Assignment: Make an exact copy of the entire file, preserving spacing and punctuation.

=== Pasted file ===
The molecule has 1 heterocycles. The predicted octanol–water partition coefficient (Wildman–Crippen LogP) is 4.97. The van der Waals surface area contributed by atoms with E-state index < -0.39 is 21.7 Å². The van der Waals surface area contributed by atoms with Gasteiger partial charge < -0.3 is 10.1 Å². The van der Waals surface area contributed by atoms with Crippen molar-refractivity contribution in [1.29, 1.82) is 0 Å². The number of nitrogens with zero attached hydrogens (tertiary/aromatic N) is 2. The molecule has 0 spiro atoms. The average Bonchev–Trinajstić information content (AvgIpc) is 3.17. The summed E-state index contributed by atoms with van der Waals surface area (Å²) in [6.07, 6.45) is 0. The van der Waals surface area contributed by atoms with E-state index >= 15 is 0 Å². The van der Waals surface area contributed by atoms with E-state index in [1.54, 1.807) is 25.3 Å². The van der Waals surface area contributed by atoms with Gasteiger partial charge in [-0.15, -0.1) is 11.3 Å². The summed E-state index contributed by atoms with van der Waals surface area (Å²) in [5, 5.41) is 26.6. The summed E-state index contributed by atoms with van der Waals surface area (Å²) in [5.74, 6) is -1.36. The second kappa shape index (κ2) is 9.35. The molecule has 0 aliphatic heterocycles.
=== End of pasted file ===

The molecule has 1 heterocycles. The predicted octanol–water partition coefficient (Wildman–Crippen LogP) is 4.97. The van der Waals surface area contributed by atoms with E-state index < -0.39 is 21.7 Å². The van der Waals surface area contributed by atoms with Gasteiger partial charge < -0.3 is 10.1 Å². The van der Waals surface area contributed by atoms with Crippen molar-refractivity contribution in [1.29, 1.82) is 0 Å². The number of nitrogens with zero attached hydrogens (tertiary/aromatic N) is 2. The molecule has 0 spiro atoms. The average Bonchev–Trinajstić information content (AvgIpc) is 3.17. The summed E-state index contributed by atoms with van der Waals surface area (Å²) in [6.07, 6.45) is 0. The van der Waals surface area contributed by atoms with E-state index >= 15 is 0 Å². The van der Waals surface area contributed by atoms with E-state index in [1.54, 1.807) is 25.3 Å². The van der Waals surface area contributed by atoms with Gasteiger partial charge in [-0.15, -0.1) is 11.3 Å². The summed E-state index contributed by atoms with van der Waals surface area (Å²) in [5, 5.41) is 26.6. The summed E-state index contributed by atoms with van der Waals surface area (Å²) in [5.74, 6) is -1.36. The second kappa shape index (κ2) is 9.35. The molecule has 0 aliphatic heterocycles.